HW: Is venture still an “apprenticeship” business? 

EK: Absolutely. I find it incredibly valuable (and fun) to work closely with Kirsten, who has been investing in the consumer space for her entire career. I would echo common thinking that much of venture investing relies heavily on pattern recognition, domain expertise, and intuition — all of which takes time to amass. A key benefit of working closely with trusted partners who have experienced business and investing cycles ebb and flow is that you can leverage their perspectives to hone your own thinking and move up the curve faster than doing it on your own.

HW: Forerunner focuses on commerce and brands. Why is this such a great time for innovation in those areas?

EK: It is such an exciting time to be a consumer. Every aspect of our lives are being disrupted with technology (specifically the mobile phone) and not one category will go untouched. Ambitious entrepreneurs are setting out to disrupt formidable incumbents across every product, service and experience. Consumers now value authentic brands that connect with them on a more personal level, which is creating opportunities for up-starts to gain momentum and loyalty from consumers. In today’s world where product and access are largely ubiquitous, and price is a terrible thing to compete on, we stand by our motto that customer experience is the last frontier to differentiate on to become a leading brand and a lasting company. We’re excited to be on the forefront of this wave as the next generation of consumer brands come to life.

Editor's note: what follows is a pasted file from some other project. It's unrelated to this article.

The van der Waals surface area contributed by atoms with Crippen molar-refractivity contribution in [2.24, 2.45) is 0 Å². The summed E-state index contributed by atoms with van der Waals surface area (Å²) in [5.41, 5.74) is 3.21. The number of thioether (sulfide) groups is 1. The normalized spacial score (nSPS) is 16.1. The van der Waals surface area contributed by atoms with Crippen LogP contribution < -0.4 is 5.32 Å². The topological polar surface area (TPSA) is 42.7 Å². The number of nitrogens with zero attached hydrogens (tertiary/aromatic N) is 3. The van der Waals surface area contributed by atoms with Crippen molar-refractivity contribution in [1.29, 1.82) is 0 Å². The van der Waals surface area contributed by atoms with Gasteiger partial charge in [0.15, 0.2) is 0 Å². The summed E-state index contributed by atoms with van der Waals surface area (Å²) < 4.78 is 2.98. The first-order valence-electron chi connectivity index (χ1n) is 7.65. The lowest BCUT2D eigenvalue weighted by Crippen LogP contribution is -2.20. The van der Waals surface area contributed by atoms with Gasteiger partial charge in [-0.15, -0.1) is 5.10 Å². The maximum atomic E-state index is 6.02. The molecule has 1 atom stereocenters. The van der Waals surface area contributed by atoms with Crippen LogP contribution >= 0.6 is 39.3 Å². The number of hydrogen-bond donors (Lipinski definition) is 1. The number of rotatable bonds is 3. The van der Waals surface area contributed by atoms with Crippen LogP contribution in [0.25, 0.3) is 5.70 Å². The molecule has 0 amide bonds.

HW: Both you and Kirsten have deep strategy/investment experience but less operational experience, at a time when some might claim early stage VC is tilting towards the hands-on model. How do you convey to founders why your backgrounds are valuable to them?

EK: It’s a great question. We value operational experience greatly and we spend a lot of time expanding our network to include industry leaders and experts both in traditional consumer/retail companies as well as leaders of top growth stage brands to support our founders. That said, we also benefit from having begun investing in this iteration of the consumer cycle at arguably its inception with investments in companies like Warby Parker, Bonobos, Birchbox, and we’ve found that collaborating closely with the great founders in our portfolio has given us unique insights into the challenges and best practices of leading early stage commerce companies.

We also have a very active investment model that allows us to work closely with our companies on everything from strategic planning, operations, marketing / customer acquisition, and team building, which we are able to leverage across most of our portfolio companies given they all share similar sector focus and brand orientation. Also not to be overlooked is the benefit that founders find in being a part of a very focused portfolio, where many of our founders have partnered together on campaigns or shared best practices that are extremely relevant and timely across the community.